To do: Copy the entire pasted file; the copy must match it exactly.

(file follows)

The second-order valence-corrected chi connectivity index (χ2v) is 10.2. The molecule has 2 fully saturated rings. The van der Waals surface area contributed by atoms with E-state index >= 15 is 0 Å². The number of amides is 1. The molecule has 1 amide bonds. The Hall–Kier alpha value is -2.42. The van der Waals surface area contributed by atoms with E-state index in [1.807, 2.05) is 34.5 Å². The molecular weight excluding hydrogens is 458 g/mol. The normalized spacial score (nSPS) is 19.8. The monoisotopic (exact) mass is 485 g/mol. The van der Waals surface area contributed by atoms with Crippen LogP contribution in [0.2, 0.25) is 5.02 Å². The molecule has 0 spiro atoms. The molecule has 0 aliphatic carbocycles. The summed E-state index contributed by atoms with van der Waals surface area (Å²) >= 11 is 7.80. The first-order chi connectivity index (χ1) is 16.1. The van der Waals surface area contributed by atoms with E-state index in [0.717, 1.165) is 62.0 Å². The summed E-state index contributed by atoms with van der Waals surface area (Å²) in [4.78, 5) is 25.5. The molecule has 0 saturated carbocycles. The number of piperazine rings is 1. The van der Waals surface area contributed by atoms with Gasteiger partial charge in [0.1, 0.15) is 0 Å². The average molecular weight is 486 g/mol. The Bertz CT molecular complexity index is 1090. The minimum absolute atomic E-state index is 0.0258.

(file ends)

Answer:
The second-order valence-corrected chi connectivity index (χ2v) is 10.2. The molecule has 2 fully saturated rings. The van der Waals surface area contributed by atoms with E-state index >= 15 is 0 Å². The number of amides is 1. The molecule has 1 amide bonds. The Hall–Kier alpha value is -2.42. The van der Waals surface area contributed by atoms with E-state index in [1.807, 2.05) is 34.5 Å². The molecular weight excluding hydrogens is 458 g/mol. The normalized spacial score (nSPS) is 19.8. The monoisotopic (exact) mass is 485 g/mol. The van der Waals surface area contributed by atoms with Crippen LogP contribution in [0.2, 0.25) is 5.02 Å². The molecule has 0 spiro atoms. The molecule has 0 aliphatic carbocycles. The summed E-state index contributed by atoms with van der Waals surface area (Å²) >= 11 is 7.80. The first-order chi connectivity index (χ1) is 16.1. The van der Waals surface area contributed by atoms with E-state index in [0.717, 1.165) is 62.0 Å². The summed E-state index contributed by atoms with van der Waals surface area (Å²) in [4.78, 5) is 25.5. The molecule has 0 saturated carbocycles. The number of piperazine rings is 1. The van der Waals surface area contributed by atoms with Gasteiger partial charge in [0.1, 0.15) is 0 Å². The average molecular weight is 486 g/mol. The Bertz CT molecular complexity index is 1090. The minimum absolute atomic E-state index is 0.0258.